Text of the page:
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Recapping the NFL Owners Meeting

As we expected, the NFL Ownership reaffirmed their desire to finish the Los Angeles melodrama with a potential relocation vote in January. Where does this leave San Diego?

Stan Kroenke's proposed stadium in Inglewood
Stan Kroenke's proposed stadium in Inglewood

Nothing which happened today was much of a surprise, at least as far as I'm concerned.

What it does, however, is carry a sense of finality. The finish line is in sight, and as has been the case for months, there is diminishing hope that the Chargers will stay in San Diego.

So, without further ado, let's get into the news from today...

What We Know

First, and most importantly, there is no real change from several weeks ago. There is a deadlock amongst the owners who support the Inglewood site because they (and the NFL) believe it to be the better site, and those who support the Carson project because they want to make sure Dean Spanos gets taken care of. This deadlock was affirmed by Indianapolis Colts owner Jim Orsay, among others.

Second, we also learned that ownership is not willing to delay the LA decision by several months or another year. This was affirmed by San Francisco 49ers owner Jed York. The current plan is for the next LA meeting among owners is January 12th and 13th in Houston, with a potential vote.

Third, the home markets of San Diego, St. Louis, and Oakland must submit a final proposal by December 28th. Of those three markets, Oakland has nothing, San Diego - according to NFL Commissioner Roger Goodell - has virtually nothing, and St. Louis has approximately 3 & 1/2 weeks to jump though whatever hurdles they have remaining, and - again, according to Goodell - that is no guarantee the Rams will stay in St. Louis. I'm going to go out on a limb and suggest that all 3 teams will file for relocation in January.

Fourth, and most interestingly, Stan Kroenke has submitted a tentative proposal to NFL Ownership - which was apparently well received - to allow a team to become a 50/50 stadium partner in Inglewood. In previous instances, the suggestion had been that Kroenke would offer generous lease terms, but did not want to offer full partnership.

Fifth, NFL ownership seems inclined to put two teams into Los Angeles simultaneously.

So after all that information, this is what it boils down to... Goodell has 40 or so days to broker a compromise between the Rams, Chargers, and Raiders.

What Does This Mean for the Chargers?

Regardless of what people think, and regardless of how awful this year has been for Chargers fans in San Diego, one thing is true.

Dean Spanos, whether by design or accident, has played this perfectly.

By investing less than $30 million in Carson, Spanos essentially created a bargaining chip to use against Kroenke and the NFL. Here are the potential results of that $30 million (or less) investment (order of listing has no bearing on whether I think any scenario is more likely):

  • The old guard of NFL owners leads an insurrection against the big money NFL owners and Goodell, and vote to approve the Carson project.
  • Spanos has successfully leveraged Kroenke and the NFL into a full partnership with the Inglewood project - without having to spend anything on land acquisition, design work, permitting, or anything besides actual construction.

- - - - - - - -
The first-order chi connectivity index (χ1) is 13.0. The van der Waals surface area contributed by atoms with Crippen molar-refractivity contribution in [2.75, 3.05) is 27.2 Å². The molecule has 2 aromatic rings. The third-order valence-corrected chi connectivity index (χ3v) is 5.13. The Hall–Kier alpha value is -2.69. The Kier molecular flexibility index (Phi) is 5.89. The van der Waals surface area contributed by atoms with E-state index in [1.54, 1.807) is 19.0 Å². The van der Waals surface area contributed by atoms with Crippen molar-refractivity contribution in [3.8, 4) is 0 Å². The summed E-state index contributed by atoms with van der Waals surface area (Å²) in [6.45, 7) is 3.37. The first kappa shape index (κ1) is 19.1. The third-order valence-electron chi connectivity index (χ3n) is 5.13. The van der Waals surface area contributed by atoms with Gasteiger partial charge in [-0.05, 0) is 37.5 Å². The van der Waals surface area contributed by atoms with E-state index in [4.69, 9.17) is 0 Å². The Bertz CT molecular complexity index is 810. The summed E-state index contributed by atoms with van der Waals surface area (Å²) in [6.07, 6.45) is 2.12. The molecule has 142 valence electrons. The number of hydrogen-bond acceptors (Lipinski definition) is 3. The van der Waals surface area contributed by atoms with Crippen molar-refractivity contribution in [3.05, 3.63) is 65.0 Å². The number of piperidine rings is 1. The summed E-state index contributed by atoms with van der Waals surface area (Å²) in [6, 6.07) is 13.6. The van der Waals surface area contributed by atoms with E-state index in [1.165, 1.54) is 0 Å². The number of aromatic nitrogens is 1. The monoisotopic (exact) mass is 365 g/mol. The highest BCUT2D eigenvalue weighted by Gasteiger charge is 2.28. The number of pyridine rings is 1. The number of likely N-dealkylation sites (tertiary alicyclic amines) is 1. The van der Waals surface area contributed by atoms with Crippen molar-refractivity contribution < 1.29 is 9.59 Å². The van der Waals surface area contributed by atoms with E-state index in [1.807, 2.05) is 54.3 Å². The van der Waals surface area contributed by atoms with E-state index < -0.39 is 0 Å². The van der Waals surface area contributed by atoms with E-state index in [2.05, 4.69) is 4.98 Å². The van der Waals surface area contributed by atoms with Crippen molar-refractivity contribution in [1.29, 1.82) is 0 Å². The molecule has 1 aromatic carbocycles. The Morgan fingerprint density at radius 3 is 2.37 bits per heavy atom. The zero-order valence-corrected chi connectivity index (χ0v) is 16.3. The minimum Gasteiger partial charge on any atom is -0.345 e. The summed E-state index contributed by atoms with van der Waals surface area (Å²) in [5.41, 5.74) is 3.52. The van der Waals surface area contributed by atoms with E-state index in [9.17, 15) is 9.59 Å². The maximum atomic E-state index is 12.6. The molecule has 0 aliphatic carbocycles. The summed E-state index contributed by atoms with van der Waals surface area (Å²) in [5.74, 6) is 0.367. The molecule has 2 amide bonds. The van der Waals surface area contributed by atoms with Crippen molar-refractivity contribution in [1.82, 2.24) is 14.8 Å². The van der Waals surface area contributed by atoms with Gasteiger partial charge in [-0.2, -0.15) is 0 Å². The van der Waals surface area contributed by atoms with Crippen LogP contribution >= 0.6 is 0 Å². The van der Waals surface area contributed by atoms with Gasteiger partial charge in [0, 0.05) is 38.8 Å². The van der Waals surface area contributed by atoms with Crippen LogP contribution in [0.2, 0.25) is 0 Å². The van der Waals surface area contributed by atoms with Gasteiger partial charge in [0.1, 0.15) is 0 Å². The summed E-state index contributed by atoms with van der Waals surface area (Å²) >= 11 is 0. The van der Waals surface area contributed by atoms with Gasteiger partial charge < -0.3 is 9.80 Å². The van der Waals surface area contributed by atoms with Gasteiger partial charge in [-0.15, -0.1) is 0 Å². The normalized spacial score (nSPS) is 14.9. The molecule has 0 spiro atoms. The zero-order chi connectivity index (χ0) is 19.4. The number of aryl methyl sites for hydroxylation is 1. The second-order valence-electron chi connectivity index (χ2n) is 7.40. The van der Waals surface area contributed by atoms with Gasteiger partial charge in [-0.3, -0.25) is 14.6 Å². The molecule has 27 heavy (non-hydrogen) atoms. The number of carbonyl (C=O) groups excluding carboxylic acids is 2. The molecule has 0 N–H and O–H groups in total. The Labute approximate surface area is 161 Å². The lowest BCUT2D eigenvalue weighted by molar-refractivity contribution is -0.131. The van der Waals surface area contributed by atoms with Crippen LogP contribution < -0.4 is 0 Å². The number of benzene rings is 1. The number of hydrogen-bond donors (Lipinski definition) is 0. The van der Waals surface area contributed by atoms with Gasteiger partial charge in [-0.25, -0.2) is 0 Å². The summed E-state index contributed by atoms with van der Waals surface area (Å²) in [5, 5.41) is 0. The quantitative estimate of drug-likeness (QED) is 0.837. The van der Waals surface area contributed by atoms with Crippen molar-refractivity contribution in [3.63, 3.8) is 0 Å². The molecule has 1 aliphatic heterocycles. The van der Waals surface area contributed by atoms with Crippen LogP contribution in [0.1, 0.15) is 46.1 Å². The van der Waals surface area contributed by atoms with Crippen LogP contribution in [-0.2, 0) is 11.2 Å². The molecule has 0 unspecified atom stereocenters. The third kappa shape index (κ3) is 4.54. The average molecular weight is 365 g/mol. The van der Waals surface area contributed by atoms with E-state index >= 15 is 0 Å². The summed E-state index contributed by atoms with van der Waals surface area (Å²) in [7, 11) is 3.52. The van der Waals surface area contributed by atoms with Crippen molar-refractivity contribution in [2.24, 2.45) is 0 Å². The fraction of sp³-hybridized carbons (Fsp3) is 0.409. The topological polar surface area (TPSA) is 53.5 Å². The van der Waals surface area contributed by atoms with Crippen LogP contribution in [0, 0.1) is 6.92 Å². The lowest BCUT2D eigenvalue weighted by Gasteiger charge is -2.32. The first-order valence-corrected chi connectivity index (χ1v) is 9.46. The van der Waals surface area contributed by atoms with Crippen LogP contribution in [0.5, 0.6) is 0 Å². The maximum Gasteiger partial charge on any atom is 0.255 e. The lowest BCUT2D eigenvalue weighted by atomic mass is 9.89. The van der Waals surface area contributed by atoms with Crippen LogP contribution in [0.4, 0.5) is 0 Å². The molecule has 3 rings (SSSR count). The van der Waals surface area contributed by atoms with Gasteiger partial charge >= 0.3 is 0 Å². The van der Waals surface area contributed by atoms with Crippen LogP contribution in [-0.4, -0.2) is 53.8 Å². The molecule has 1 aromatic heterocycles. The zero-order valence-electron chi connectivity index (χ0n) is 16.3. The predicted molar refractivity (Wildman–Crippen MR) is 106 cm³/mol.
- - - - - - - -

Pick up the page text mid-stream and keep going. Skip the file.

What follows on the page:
• If he stays in San Diego, either through obstinance or dealmaking, he's likely to have enough money to pay for a new stadium while needing minimal public assistance.

That's really a pretty incredible investment, no matter how it works out.

What Does This Mean for San Diego?

Essentially this...

The Chargers will only stay in San Diego if that's what Dean Spanos wants to do. Period.

By virtually every measure, San Diego's proposed stadium in Mission Valley is dead. Whether it was a sincere attempt, or political cover is immaterial as far as I'm concerned. The bottom line is that the City's proposal provided neither the legal or financial certainty the NFL was looking for, and it bolstered the Chargers' narrative that they had to go to Los Angeles.

If anything should be clear at this point, the City has to understand they're not going to get the NFL's attention until they have a plan which does exactly that. Whether that's for the Chargers, or another team down the road is what remains to be seen.

Closing Thoughts

In no uncertain terms, the NFL has made clear that San Diego's time is all but up.

There will be no delay when it comes to relocation to Los Angeles. San Diego's best chance to keep the Chargers was some sort of delay until 2017, which would allow the team to pursue a Citizen's Initiative for their preferred site in downtown San Diego, with a vote likely coming in November.

Furthermore, by creating his Carson option, Dean Spanos has put himself in an ideal position to become a full partner in either Los Angeles stadium project, or extract maximum value from Kroenke and the NFL if he stays in San Diego.

As for San Diego, the City's attempt (noble or misbegotten) to persuade the NFL to force the Chargers to accept the Mission Valley plan should serve as an object lesson when it comes to  dealing with the NFL.

You deal with the NFL on its terms and schedule. This will be critical if San Diego has an opportunity down the road with either the Chargers or another franchise in the coming years.